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abstract = "Abrasive wear is the most common type of wear phenomenon in mineral crushing industry. Tool steel matrix-based composites are an attractive choice to combat wear in those conditions because of their excellent abrasion resistance. One purpose of this study is to evaluate the abrasion resistance of such composites having different microstructures. Another purpose is to find out whether the simple dry sand rubber wheel abrasion test (ASTM G 65-91), which is a commonly used and relatively cheap and easy-to-perform test, could be used to rank materials for rock crushing although abrasive wear is not the only type of wear in the real rock crushing conditions. For this purpose Nordberg laboratory cone crusher test was used. Seven different composites were studied. The tool steel of type Ralloy{\circledR}WR6 was used as a matrix material in all composites. The reinforcement was either cemented carbide (WC–Co), cast tungsten carbide (WC) or titanium carbide (TiC). The composites were manufactured by hot isostatic pressing (HIP).Abrasive wear properties of all the studied composites are very good. The reinforcement type, size, properties, volume fraction and reinforcement distribution in the matrix all influenced the wear results in both of the tests, but in a different way. Best wear resistance in cone crusher conditions was obtained with cemented carbide (WC–10Co) reinforced Ralloy{\circledR}WR6 and in dry sand abrasion with WC reinforced Ralloy{\circledR}WR6. No simple correlations between the dry sand rubber wheel abrasion test results and the cone crusher test results were found. This can be attributed to the different wear mechanics and consequently wear mechanisms in the two tests. In the dry sand rubber wheel abrasion test abrasion and detachment of the reinforcements are the major wear mechanisms while in the cone crusher abrasion with rock sliding and pure indentation are the major wear mechanisms. The differences in wear mechanisms result from differences in abrasives (type, size and hardness) and other wear conditions. It is concluded that dry sand rubber wheel abrasion test should not be used for screening materials for rock crushing applications as far as metal matrix composites are concerned.",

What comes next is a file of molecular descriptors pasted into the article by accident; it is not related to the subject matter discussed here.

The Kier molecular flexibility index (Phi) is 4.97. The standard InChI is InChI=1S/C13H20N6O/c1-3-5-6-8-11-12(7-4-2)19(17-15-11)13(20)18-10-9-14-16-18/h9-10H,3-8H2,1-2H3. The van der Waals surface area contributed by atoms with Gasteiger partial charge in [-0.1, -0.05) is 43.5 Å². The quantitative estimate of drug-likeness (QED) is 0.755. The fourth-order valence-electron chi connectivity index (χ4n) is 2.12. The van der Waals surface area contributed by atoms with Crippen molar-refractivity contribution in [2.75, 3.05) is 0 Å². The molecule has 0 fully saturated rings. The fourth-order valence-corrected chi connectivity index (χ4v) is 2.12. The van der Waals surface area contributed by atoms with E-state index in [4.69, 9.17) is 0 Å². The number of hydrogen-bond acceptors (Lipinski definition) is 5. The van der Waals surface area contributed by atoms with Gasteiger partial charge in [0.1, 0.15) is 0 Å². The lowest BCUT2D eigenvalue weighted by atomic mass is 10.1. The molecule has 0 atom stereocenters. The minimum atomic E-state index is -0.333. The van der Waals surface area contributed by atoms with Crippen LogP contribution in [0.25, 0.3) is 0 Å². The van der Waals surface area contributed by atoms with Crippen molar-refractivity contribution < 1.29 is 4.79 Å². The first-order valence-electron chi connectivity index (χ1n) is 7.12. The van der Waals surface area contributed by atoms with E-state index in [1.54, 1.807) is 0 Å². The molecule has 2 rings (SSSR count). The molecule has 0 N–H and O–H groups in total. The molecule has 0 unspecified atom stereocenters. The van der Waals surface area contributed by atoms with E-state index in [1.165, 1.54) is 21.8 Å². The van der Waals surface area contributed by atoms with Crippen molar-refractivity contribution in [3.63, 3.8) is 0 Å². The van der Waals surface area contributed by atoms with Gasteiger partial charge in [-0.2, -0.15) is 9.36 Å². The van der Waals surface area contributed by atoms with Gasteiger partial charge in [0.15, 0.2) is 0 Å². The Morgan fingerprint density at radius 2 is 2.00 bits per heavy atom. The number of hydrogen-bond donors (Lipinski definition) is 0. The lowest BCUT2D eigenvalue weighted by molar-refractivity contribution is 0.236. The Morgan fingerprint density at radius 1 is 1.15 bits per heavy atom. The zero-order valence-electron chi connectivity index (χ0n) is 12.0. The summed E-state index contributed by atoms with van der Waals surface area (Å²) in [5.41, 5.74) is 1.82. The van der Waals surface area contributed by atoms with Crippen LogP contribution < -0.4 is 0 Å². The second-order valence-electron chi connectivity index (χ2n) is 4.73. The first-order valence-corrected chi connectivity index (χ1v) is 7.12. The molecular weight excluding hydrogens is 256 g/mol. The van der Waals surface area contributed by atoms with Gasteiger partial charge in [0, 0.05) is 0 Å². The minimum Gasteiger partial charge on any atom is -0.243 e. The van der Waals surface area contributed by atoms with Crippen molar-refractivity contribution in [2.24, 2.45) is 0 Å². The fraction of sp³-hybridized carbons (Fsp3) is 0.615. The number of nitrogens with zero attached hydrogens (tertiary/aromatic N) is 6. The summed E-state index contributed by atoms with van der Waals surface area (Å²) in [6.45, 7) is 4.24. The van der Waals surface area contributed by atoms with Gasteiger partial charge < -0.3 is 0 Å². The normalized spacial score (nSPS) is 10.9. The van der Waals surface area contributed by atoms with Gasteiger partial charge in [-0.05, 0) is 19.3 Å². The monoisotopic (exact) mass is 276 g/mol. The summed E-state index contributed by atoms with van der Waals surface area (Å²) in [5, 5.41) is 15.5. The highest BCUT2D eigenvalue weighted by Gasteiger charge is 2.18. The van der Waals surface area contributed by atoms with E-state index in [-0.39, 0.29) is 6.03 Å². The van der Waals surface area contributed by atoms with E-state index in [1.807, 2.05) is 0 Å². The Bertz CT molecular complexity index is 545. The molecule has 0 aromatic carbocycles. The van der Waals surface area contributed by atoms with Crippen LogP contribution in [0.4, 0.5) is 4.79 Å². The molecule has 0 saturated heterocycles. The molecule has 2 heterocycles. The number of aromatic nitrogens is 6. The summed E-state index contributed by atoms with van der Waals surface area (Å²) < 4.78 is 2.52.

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Abrasive wear properties of tool steel matrix composites in rubber wheel abrasion test and laboratory cone crusher experiments. / Ala-Kleme, Sanna; Kivikytö-Reponen, Päivi; Liimatainen, Jari; Hellman, Jussi; Hannula, Simo-Pekka.

In: Wear, Vol. 263, No. 1-6, 2007, p. 180-187.

Research output: Contribution to journalArticleScientificpeer-review

TY - JOUR

T1 - Abrasive wear properties of tool steel matrix composites in rubber wheel abrasion test and laboratory cone crusher experiments

AU - Ala-Kleme, Sanna

AU - Kivikytö-Reponen, Päivi

AU - Liimatainen, Jari

AU - Hellman, Jussi

AU - Hannula, Simo-Pekka

PY - 2007